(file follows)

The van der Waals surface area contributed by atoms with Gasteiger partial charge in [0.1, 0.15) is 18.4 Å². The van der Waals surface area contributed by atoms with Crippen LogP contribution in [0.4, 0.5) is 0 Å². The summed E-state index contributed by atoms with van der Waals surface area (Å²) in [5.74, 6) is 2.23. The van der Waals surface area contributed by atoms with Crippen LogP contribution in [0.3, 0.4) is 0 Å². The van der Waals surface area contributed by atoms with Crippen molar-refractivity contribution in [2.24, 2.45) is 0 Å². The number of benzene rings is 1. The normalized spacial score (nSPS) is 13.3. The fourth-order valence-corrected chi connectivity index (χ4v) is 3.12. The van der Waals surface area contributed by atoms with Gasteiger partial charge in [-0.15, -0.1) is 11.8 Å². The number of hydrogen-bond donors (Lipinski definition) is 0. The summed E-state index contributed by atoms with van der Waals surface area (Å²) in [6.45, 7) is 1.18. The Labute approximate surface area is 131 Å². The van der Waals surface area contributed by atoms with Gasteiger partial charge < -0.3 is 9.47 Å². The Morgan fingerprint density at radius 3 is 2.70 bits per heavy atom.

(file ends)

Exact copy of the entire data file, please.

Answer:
The van der Waals surface area contributed by atoms with Gasteiger partial charge in [0.1, 0.15) is 18.4 Å². The van der Waals surface area contributed by atoms with Crippen LogP contribution in [0.4, 0.5) is 0 Å². The summed E-state index contributed by atoms with van der Waals surface area (Å²) in [5.74, 6) is 2.23. The van der Waals surface area contributed by atoms with Crippen LogP contribution in [0.3, 0.4) is 0 Å². The van der Waals surface area contributed by atoms with Crippen molar-refractivity contribution in [2.24, 2.45) is 0 Å². The number of benzene rings is 1. The normalized spacial score (nSPS) is 13.3. The fourth-order valence-corrected chi connectivity index (χ4v) is 3.12. The van der Waals surface area contributed by atoms with Gasteiger partial charge in [-0.15, -0.1) is 11.8 Å². The number of hydrogen-bond donors (Lipinski definition) is 0. The summed E-state index contributed by atoms with van der Waals surface area (Å²) in [6.45, 7) is 1.18. The Labute approximate surface area is 131 Å². The van der Waals surface area contributed by atoms with Gasteiger partial charge < -0.3 is 9.47 Å². The Morgan fingerprint density at radius 3 is 2.70 bits per heavy atom.